As a former advertising copywriter, I like informative headlines. In that capacity I really had no other option: research showed that 80 per cent of even those who look at an ad never read the body copy.
Hence an ad’s story, even if it’s only a headline, must stop and inform the reader quickly or not at all. Nobody leafs through a magazine looking for an ad to read and, if an effort is required, nobody will as much as look at it.
Newspapers are different. Since people actually want to read them, they have the luxury of long headlines, sometimes those telling the whole story in several bold lines.
The headline of the lead article in today’s issue of The Daily Mail is one such. But before I run it a disclaimer is in order: The Mail is commonly believed to be our most conservative newspaper.
In popular perception it’s so conservative that it sometimes merits other adjectives as well, such as ‘reactionary’, ‘populist’ or even ‘fascist’. Guardian readers may describe it as being to the right of Attila the Hun’s head of security.
With that in mind, here goes: Mother, 35, with 13 children dies of Covid with her wife paying tribute to ‘backbone of our family’ as relatives of UK’s coronavirus victims accuse Boris Johnson of ‘ignoring’ them and demand public inquiry into his response to crisis.
There it is, the whole story right there. The rest of the long article simply fleshes it out with details, making the point that the government’s response to Covid is both negligent and incompetent. This is the current leitmotif of most of our newspapers, right, left or centre, and to this reader at least the story has lost its novelty appeal and much of its poignancy – even though it’s probably true.
Yet I found something in the headline considerably more eye-catching than Boris Johnson’s incompetence.
Namely, that a long article in a supposedly conservative paper mentions matter-of-factly and without comment that the deceased Sonia Partridge had a wife and that the bereaved spouse, Kerry Ann, is understandably despondent, having been left without “my life for the last 11 years”.
The article is illustrated by numerous photographs of the happy couple and their brood, adding up to a football side with two substitutes. The surviving Mrs Partridge says that the deceased Mrs Partridge had “an underlying condition”, and one can guess what that was by looking at the photos.
These show both spouses as being morbidly obese, with a combined weight approaching that of a small family car. What little can be seen of their enormous bodies is densely covered with tattoos, and the deceased also sported a nostril stud.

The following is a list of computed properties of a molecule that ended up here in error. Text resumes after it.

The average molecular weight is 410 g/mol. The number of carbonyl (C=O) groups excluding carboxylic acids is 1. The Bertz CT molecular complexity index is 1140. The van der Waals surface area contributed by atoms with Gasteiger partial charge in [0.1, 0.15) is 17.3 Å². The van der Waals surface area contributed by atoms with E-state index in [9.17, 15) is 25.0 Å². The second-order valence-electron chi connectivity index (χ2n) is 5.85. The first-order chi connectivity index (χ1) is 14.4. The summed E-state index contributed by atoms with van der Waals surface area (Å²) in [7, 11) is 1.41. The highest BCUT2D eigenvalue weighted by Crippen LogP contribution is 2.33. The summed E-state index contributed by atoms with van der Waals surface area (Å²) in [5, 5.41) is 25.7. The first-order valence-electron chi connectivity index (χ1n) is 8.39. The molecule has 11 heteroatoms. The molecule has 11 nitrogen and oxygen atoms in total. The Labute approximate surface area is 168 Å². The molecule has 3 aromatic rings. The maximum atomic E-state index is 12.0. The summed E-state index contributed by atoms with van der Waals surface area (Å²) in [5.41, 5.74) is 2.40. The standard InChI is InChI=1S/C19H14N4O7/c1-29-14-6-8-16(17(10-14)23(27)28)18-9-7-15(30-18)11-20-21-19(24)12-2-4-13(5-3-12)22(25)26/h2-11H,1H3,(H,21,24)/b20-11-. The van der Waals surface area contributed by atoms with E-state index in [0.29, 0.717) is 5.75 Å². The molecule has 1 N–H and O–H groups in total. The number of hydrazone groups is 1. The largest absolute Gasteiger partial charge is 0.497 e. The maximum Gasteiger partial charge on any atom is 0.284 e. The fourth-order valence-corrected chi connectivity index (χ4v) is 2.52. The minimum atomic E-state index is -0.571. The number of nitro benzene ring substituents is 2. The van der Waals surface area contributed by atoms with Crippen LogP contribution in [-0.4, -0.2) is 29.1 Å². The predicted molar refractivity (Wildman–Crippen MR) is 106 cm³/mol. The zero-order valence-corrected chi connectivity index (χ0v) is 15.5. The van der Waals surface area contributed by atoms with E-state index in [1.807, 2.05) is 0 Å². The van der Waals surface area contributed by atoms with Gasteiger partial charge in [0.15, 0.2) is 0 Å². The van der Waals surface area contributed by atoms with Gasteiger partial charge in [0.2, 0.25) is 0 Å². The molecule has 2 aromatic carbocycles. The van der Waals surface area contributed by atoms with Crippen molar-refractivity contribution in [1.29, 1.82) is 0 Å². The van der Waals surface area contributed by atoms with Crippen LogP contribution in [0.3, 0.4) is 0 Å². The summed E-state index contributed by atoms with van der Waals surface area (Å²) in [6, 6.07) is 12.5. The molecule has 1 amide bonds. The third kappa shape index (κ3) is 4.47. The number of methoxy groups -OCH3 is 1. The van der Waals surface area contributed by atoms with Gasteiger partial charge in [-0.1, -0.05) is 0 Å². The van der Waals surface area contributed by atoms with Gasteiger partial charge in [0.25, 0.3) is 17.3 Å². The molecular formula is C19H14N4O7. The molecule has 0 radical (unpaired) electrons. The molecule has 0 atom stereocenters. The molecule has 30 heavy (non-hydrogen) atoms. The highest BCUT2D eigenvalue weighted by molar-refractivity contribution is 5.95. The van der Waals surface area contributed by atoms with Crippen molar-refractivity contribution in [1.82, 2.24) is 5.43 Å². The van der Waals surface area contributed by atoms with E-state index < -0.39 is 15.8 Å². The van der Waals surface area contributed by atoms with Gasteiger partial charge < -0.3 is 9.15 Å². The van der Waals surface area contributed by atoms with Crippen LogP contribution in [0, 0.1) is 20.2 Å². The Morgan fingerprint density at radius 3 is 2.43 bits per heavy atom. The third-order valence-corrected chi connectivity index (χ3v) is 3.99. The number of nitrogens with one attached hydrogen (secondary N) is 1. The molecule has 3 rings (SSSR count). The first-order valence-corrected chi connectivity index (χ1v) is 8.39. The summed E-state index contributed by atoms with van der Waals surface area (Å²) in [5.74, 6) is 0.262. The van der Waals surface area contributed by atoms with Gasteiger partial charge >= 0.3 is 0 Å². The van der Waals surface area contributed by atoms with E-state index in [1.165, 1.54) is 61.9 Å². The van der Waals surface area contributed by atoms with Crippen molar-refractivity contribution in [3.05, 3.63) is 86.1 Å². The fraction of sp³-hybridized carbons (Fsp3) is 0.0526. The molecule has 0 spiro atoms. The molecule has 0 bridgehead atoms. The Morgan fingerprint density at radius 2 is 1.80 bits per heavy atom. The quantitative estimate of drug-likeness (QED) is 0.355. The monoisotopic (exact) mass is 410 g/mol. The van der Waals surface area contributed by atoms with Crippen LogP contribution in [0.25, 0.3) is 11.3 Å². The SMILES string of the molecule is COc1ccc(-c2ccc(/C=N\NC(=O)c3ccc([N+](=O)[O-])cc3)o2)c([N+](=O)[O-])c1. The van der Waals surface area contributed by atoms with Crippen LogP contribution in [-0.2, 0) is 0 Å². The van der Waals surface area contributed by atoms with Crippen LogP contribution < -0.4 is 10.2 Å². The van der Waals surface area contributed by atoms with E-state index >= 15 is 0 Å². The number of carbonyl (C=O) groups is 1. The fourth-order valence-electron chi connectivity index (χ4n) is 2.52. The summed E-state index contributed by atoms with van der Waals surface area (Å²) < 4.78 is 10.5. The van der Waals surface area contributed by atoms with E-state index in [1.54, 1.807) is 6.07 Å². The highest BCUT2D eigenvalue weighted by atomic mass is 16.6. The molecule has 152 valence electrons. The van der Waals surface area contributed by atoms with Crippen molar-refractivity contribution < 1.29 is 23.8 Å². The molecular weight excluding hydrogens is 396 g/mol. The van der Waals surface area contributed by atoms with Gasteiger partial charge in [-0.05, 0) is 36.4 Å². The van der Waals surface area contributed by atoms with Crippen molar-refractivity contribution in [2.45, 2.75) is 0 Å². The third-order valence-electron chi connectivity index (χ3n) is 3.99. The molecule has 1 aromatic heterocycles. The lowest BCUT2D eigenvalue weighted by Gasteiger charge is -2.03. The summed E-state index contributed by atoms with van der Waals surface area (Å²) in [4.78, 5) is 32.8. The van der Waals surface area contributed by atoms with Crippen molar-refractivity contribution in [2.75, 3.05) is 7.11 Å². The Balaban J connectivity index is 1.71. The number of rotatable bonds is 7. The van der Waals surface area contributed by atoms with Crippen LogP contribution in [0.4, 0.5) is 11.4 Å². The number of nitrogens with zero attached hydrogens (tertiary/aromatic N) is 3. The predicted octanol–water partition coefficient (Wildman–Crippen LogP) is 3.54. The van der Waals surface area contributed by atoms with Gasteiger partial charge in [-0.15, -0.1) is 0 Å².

Each spouse brought pre-existing children into the matrimony: one Mrs Partridge had five, the other three. The remaining five were produced “via a sperm donor”. The article doesn’t specify whether the spermatozoa were administered in vitro or in vivo.
Now, I took the trouble to specify the spouses’ appearance not out of snobbery, but because they didn’t look as if they had the means to feed, clothe and house 13 children, with some discretionary income left over for tattoos and facial metal.
Taking a stab in the dark, I’d guess that the happy family was supported, partly or wholly, by the Exchequer. That means by the taxpayers, including, well, me. Now that, I’d suggest, deserved at least a short paragraph in a long article published by our most conservative newspaper.
After all, homomarriage was only legalised in England and Wales seven years ago, during the tenure of that soi-disant Tory, Cameron. Prior to that, the idea that people of the same sex could marry had been regarded as dystopically barmy during the entire history of Britain.
And yet it took but an historical blink of an eye for the notion to be taken for granted even in the conservative press. One wonders how our ‘liberal’ press would cover the story, and how different their take would be from The Mail’s.
Not very, I’d guess. Perhaps The Guardian would blame the government not only for its handling of Covid, but also for its handling of the Partridges.
If only they had received even greater handouts, Mrs Partridge could have afforded a better diet, thereby avoiding the “underlying condition” and untimely death. Such institutional parsimony might be ascribed to institutional homophobia. Other than that, the coverage would be identical.
I’m not gloating about Mrs Partridge’s demise. If John Donne is to be believed, her death diminishes us all, including me.
However, while I didn’t have the pleasure of knowing either Mrs Partridge, I do know our civilisation. And its accelerating demise diminishes me immeasurably more — with due apologies to Mr Donne.